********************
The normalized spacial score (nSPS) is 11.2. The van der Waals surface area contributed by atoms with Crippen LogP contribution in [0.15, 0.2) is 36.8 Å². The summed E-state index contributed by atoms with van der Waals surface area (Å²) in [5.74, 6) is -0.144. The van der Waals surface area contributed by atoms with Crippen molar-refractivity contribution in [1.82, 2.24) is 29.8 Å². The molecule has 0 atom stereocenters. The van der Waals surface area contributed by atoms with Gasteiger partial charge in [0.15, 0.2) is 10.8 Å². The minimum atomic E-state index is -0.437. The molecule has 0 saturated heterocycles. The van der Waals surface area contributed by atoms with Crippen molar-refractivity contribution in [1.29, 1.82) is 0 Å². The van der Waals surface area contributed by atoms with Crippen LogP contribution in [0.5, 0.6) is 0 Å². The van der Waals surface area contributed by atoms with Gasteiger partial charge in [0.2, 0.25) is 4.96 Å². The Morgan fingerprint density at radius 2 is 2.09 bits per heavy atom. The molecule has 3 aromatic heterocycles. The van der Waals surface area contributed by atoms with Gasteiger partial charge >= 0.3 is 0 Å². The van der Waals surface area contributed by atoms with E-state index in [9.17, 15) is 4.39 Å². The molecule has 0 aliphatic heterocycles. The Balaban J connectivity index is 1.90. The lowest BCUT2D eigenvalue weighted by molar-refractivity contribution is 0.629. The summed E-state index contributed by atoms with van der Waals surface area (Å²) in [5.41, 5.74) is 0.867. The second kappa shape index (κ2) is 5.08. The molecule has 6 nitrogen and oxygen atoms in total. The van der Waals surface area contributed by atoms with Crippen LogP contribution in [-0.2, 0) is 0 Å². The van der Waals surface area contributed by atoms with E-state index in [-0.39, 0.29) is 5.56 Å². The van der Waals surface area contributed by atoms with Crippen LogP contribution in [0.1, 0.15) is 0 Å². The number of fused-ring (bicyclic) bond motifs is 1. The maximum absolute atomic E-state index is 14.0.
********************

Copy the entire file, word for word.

The normalized spacial score (nSPS) is 11.2. The van der Waals surface area contributed by atoms with Crippen LogP contribution in [0.15, 0.2) is 36.8 Å². The summed E-state index contributed by atoms with van der Waals surface area (Å²) in [5.74, 6) is -0.144. The van der Waals surface area contributed by atoms with Crippen molar-refractivity contribution in [1.82, 2.24) is 29.8 Å². The molecule has 0 atom stereocenters. The van der Waals surface area contributed by atoms with Gasteiger partial charge in [0.15, 0.2) is 10.8 Å². The minimum atomic E-state index is -0.437. The molecule has 0 saturated heterocycles. The van der Waals surface area contributed by atoms with Crippen molar-refractivity contribution in [1.29, 1.82) is 0 Å². The van der Waals surface area contributed by atoms with Crippen LogP contribution in [0.5, 0.6) is 0 Å². The van der Waals surface area contributed by atoms with Gasteiger partial charge in [0.2, 0.25) is 4.96 Å². The Morgan fingerprint density at radius 2 is 2.09 bits per heavy atom. The molecule has 3 aromatic heterocycles. The van der Waals surface area contributed by atoms with Gasteiger partial charge >= 0.3 is 0 Å². The van der Waals surface area contributed by atoms with E-state index in [9.17, 15) is 4.39 Å². The molecule has 0 aliphatic heterocycles. The Balaban J connectivity index is 1.90. The lowest BCUT2D eigenvalue weighted by molar-refractivity contribution is 0.629. The summed E-state index contributed by atoms with van der Waals surface area (Å²) in [5.41, 5.74) is 0.867. The second kappa shape index (κ2) is 5.08. The molecule has 6 nitrogen and oxygen atoms in total. The van der Waals surface area contributed by atoms with Crippen LogP contribution in [-0.2, 0) is 0 Å². The van der Waals surface area contributed by atoms with E-state index in [-0.39, 0.29) is 5.56 Å². The van der Waals surface area contributed by atoms with Crippen LogP contribution in [0.1, 0.15) is 0 Å². The number of fused-ring (bicyclic) bond motifs is 1. The maximum absolute atomic E-state index is 14.0.